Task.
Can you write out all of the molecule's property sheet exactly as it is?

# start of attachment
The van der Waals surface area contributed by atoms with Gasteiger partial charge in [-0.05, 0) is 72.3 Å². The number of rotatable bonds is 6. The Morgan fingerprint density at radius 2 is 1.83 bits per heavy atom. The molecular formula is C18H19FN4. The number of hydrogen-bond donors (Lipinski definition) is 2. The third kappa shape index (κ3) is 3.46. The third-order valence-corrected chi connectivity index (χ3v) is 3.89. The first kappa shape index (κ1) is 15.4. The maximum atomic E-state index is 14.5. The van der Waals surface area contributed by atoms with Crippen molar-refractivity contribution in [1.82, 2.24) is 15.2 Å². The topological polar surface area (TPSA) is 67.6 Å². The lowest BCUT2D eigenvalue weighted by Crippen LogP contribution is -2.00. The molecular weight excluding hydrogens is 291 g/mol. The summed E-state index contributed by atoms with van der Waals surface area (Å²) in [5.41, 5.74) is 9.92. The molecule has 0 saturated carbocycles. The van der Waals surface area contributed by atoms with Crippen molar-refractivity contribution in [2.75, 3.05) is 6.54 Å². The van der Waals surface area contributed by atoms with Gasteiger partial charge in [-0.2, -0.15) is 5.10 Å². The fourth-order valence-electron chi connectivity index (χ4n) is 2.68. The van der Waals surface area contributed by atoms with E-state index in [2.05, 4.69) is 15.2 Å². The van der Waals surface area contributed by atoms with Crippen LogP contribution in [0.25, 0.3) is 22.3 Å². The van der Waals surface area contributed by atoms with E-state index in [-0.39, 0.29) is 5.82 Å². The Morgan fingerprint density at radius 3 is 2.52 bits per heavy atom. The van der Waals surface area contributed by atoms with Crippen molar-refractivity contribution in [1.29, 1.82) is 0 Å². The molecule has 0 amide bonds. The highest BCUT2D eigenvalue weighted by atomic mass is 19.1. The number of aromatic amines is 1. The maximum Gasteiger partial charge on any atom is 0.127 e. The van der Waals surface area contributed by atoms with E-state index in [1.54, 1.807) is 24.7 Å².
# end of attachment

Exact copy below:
The van der Waals surface area contributed by atoms with Gasteiger partial charge in [-0.05, 0) is 72.3 Å². The number of rotatable bonds is 6. The Morgan fingerprint density at radius 2 is 1.83 bits per heavy atom. The molecular formula is C18H19FN4. The number of hydrogen-bond donors (Lipinski definition) is 2. The third kappa shape index (κ3) is 3.46. The third-order valence-corrected chi connectivity index (χ3v) is 3.89. The first kappa shape index (κ1) is 15.4. The maximum atomic E-state index is 14.5. The van der Waals surface area contributed by atoms with Crippen molar-refractivity contribution in [1.82, 2.24) is 15.2 Å². The topological polar surface area (TPSA) is 67.6 Å². The lowest BCUT2D eigenvalue weighted by Crippen LogP contribution is -2.00. The molecular weight excluding hydrogens is 291 g/mol. The summed E-state index contributed by atoms with van der Waals surface area (Å²) in [5.41, 5.74) is 9.92. The molecule has 0 saturated carbocycles. The van der Waals surface area contributed by atoms with Crippen molar-refractivity contribution in [2.75, 3.05) is 6.54 Å². The van der Waals surface area contributed by atoms with Gasteiger partial charge in [-0.2, -0.15) is 5.10 Å². The fourth-order valence-electron chi connectivity index (χ4n) is 2.68. The van der Waals surface area contributed by atoms with E-state index in [2.05, 4.69) is 15.2 Å². The van der Waals surface area contributed by atoms with Crippen LogP contribution in [0.25, 0.3) is 22.3 Å². The van der Waals surface area contributed by atoms with E-state index in [-0.39, 0.29) is 5.82 Å². The Morgan fingerprint density at radius 3 is 2.52 bits per heavy atom. The van der Waals surface area contributed by atoms with Crippen molar-refractivity contribution in [1.29, 1.82) is 0 Å². The molecule has 0 amide bonds. The highest BCUT2D eigenvalue weighted by atomic mass is 19.1. The number of aromatic amines is 1. The maximum Gasteiger partial charge on any atom is 0.127 e. The van der Waals surface area contributed by atoms with E-state index in [1.54, 1.807) is 24.7 Å².